The most important documents will be intelligence files. But who possesses them, and what they intend to do with them, remains unclear. “Some were burnt, some were looted, and we managed to secure caches from various intelligence buildings and the homes of some of Gaddafi’s intelligence chiefs,” says Nabil Saky, who served with a rebel unit charged with securing intelligence material as Tripoli fell. “We also managed to secure some of the key databases,” he says. Hard-copy files that the rebels grabbed were handed over to the High Court for safekeeping. Databases came under the jurisdiction of the National Transitional Council. But Saky worries about the fact that many Gaddafi intelligence officers have been called back. “They have access to the databases, and for all we know, they’re deleting things.”
Libyans interested in a full airing of the past are not the only ones focused on the intelligence files. Questions remain about the 1988 Lockerbie bombing. The British and U.S. governments—let alone the families of those who died—would like these questions answered. A British diplomat says Western investigators are pushing to secure access to Lockerbie documents, but that resistance among Libyan leaders is growing. “They fear being on the hook for more compensation, especially as there’s an outstanding civil lawsuit in the United States from the victims’ families.”
Critics of George W. Bush and Tony Blair would also like to know more about the post-9/11 “war on terror” cooperation between the West and Libya that was at the heart of the rapprochement between Gaddafi and the U.S. and British governments. Regarding that collaboration, though, London and Washington have a vested interest in the intelligence archives remaining firmly shut. Both governments already have been severely embarrassed by details emerging of the rendition to Libya of Islamist and longtime Gaddafi opponent Abdel Hakim Belhaj, a rebel leader who is being tapped as the country’s next prime minister.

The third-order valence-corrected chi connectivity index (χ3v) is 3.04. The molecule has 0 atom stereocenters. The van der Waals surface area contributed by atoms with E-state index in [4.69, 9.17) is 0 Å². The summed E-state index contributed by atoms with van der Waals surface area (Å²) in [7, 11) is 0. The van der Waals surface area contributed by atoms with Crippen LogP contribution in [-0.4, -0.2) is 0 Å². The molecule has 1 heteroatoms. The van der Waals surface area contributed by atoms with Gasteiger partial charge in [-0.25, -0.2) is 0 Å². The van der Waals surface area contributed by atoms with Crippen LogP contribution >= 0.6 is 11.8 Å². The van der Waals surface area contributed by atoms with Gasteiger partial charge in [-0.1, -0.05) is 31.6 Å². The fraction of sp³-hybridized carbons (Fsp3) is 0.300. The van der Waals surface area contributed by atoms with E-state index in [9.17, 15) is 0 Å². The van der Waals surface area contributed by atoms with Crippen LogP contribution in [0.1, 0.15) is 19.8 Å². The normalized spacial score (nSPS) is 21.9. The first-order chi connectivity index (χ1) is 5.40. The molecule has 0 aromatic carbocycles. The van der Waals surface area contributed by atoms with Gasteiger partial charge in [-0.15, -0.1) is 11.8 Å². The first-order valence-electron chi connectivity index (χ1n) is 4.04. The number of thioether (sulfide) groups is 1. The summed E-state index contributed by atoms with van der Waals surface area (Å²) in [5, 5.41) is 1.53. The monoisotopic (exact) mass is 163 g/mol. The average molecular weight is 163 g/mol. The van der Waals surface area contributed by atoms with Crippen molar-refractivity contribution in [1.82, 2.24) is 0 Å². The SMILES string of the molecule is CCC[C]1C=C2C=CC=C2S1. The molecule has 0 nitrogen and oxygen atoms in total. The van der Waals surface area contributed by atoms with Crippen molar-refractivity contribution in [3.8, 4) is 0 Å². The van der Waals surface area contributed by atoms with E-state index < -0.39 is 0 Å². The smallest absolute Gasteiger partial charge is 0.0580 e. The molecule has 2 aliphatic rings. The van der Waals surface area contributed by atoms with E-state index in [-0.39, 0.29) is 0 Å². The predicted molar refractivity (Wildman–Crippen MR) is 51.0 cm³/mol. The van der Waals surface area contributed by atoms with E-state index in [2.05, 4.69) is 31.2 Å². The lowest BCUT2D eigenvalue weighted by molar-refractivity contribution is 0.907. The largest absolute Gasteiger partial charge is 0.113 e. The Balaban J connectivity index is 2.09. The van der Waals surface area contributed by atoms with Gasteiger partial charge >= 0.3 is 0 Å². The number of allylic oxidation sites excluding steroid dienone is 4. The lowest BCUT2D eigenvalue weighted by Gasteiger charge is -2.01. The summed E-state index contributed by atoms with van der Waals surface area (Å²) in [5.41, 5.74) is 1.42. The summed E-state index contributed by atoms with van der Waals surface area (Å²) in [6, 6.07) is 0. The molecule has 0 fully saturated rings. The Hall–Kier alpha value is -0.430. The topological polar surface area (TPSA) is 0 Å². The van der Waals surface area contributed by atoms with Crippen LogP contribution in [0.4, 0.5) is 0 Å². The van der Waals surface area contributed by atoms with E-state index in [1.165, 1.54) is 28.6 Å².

Armed with intelligence documents—unearthed by rebels and human-rights activists in the rubble of a Gaddafi spy chief’s home, and outlining the British and American roles in his rendition—Belhaj filed a lawsuit in London against the British government last winter. He tells Newsweek he’s thinking about launching a similar action against the U.S. government and the CIA.
History, then, can be a two-edged sword. That is prominently in the minds of the country’s transitional leaders when it comes to the intelligence files, says a Libyan government source. “An intelligence committee is considering the options,” he says. “These are sensitive matters; some believe a limited number of intelligence files should be made public to illustrate what the top layer of the regime did, but that most should be kept under lock and key.”
Harvard’s Owen argues that post-Gaddafi Libya should copy post-unification Germany’s treatment of the archives of the Stasi, East Germany’s intelligence service, and allow academic researchers and the media access as well as individuals applying to see their content. “They should establish a documentation center open to everyone and, if possible, both a people’s museum and a monument to those who suffered,” he says. In short, make a public manifestation of trying to come to terms with the past. University of Tripoli’s Merwan says he is less sure. “There must be discussions—maybe they could form part of the study of history.”
Jamie Dettmer is an independent foreign correspondent. He has been a staff journalist for The Times (London), Sunday Telegraph (London), and Ireland’s Sunday Tribune, and was recently the comment editor of The Hill.